The German government's explicit support for the withdrawal of nuclear weapons from Germany has triggered a debate within NATO and revealed differences among Germany's governing parties, official statements and comments during interviews suggest. NATO allies will now have to debate the German initiative and the future of U.S. nuclear deployments in Europe during the current review of NATO's Strategic Concept.
The new German coalition government supported the withdrawal in its Oct. 24 statement of its policy program. Against the background of the upcoming review conference of the nuclear Nonproliferation Treaty (NPT) "and in the context of the talks on a new Strategic Concept for NATO," Berlin "will advocate a withdrawal of remaining nuclear weapons from Germany, both within NATO and vis-à-vis our American allies," the statement said.
The document represents an agreement involving the Christian Democratic Union (CDU), its partner the Christian Social Union (CSU), and the Free Democratic Party (FDP). It marks the first time that the government of a NATO country has publicly promoted the removal of U.S. nuclear weapons from its territory and, according to several sources, has already triggered discussions on the future of NATO's nuclear policies.
Previous German governments had raised the issue of the future of U.S. nuclear deployments but never so clearly called for a nuclear-weapon-free Germany. (See ACT, May 2009.) Canada and Greece are believed to have initiated a quiet withdrawal of U.S. nuclear weapons from their countries.
According to an Oct. 29 analysis by Hans Kristensen posted on the Federation of American Scientists' Strategic Security Blog, the United States still deploys 10 to 20 B61 free-fall nuclear bombs at Biichel Air Force Base in western Germany. Kristensen concludes that the United States keeps a total of 150 to 240 nuclear weapons in Belgium, Germany, Italy, the Netherlands, and Turkey. Under NATO nuclear sharing arrangements, these countries would provide aircraft that could deliver U.S. nuclear weapons to their targets in times of war. (In his analysis, Kristensen says he believes that the strike mission of the Turkish air force has expired.) NATO does not provide details of nuclear deployments, but officials in the past have confirmed that "a few hundred" U.S. nuclear weapons are deployed in Europe. (See ACT, September 2007.)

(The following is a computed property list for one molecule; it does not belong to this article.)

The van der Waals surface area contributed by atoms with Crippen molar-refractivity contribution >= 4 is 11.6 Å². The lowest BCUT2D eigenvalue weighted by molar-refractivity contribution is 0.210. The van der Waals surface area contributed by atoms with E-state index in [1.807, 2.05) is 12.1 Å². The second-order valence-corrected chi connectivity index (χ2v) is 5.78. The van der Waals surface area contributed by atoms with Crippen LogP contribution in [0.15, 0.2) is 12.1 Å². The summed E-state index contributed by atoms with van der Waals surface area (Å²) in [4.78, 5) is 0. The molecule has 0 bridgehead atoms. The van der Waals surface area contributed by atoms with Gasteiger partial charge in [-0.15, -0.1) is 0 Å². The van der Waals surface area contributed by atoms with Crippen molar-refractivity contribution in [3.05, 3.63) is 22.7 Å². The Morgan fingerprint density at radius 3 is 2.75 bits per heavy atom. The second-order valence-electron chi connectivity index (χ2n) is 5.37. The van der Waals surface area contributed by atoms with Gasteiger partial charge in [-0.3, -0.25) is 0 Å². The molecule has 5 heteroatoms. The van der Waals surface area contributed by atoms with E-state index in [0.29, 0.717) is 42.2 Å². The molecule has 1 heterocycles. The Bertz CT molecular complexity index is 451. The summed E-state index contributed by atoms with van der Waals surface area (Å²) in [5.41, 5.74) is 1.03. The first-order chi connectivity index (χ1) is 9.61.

NATO allies consult on these arrangements and other aspects of the alliance's nuclear policies in the Nuclear Planning Group (NPG). NATO is currently reviewing its 1999 Strategic Concept, including its nuclear policies, and hopes to reach agreement on a new concept by the end of next year.
FDP defense spokesperson Elke Hoff told Arms Control Today in a Nov. 13 e-mail that the members of the coalition were able to agree only after "a tough struggle" on the goal of creating a nuclear-weapon-free Germany. According to a knowledgeable source, the compromise formula in the government program in the end had to be agreed at the highest level, by party leaders Chancellor Angela Merkel of the CDU and incoming Foreign Minister Guido Westerwelle of the FDP. Hoff emphasized that the two parties now jointly support the initiative and that "the goal of withdrawal of the remaining nuclear weapons from Germany is thus a solid part of our government's program."
The new government places its initiative in the context of global nuclear disarmament by stating that it emphatically supports "President [Barack] Obama's proposals for new farreaching disarmament initiatives - including the goal of a nuclear-weapon-free world." At a Nov. 5 press conference during his introductory visit to Washington, Westerwelle underlined Germany's support for the "peace policy and the disarmament policy pursued by the American administration" and stated that "we want to do whatever we can not only to accompany it with words but also with deeds. …